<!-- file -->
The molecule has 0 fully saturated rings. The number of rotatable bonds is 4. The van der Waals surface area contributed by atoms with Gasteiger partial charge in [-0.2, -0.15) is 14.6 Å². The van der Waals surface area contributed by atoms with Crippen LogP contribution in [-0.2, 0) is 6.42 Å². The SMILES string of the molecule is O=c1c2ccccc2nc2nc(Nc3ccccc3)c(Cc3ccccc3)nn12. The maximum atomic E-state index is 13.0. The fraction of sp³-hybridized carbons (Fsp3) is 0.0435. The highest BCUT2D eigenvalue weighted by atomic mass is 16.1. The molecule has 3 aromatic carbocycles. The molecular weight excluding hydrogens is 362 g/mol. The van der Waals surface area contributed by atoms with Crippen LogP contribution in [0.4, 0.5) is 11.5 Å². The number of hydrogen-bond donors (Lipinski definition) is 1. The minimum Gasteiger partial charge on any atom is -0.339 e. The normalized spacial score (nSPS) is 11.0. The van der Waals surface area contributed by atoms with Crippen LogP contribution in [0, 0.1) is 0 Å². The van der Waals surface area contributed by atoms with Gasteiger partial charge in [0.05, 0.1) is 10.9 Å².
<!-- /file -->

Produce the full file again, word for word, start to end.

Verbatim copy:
The molecule has 0 fully saturated rings. The number of rotatable bonds is 4. The van der Waals surface area contributed by atoms with Gasteiger partial charge in [-0.2, -0.15) is 14.6 Å². The van der Waals surface area contributed by atoms with Crippen LogP contribution in [-0.2, 0) is 6.42 Å². The SMILES string of the molecule is O=c1c2ccccc2nc2nc(Nc3ccccc3)c(Cc3ccccc3)nn12. The maximum atomic E-state index is 13.0. The fraction of sp³-hybridized carbons (Fsp3) is 0.0435. The highest BCUT2D eigenvalue weighted by atomic mass is 16.1. The molecule has 3 aromatic carbocycles. The molecular weight excluding hydrogens is 362 g/mol. The van der Waals surface area contributed by atoms with Crippen LogP contribution in [0.4, 0.5) is 11.5 Å². The number of hydrogen-bond donors (Lipinski definition) is 1. The minimum Gasteiger partial charge on any atom is -0.339 e. The normalized spacial score (nSPS) is 11.0. The van der Waals surface area contributed by atoms with Crippen LogP contribution in [0, 0.1) is 0 Å². The van der Waals surface area contributed by atoms with Gasteiger partial charge in [0.05, 0.1) is 10.9 Å².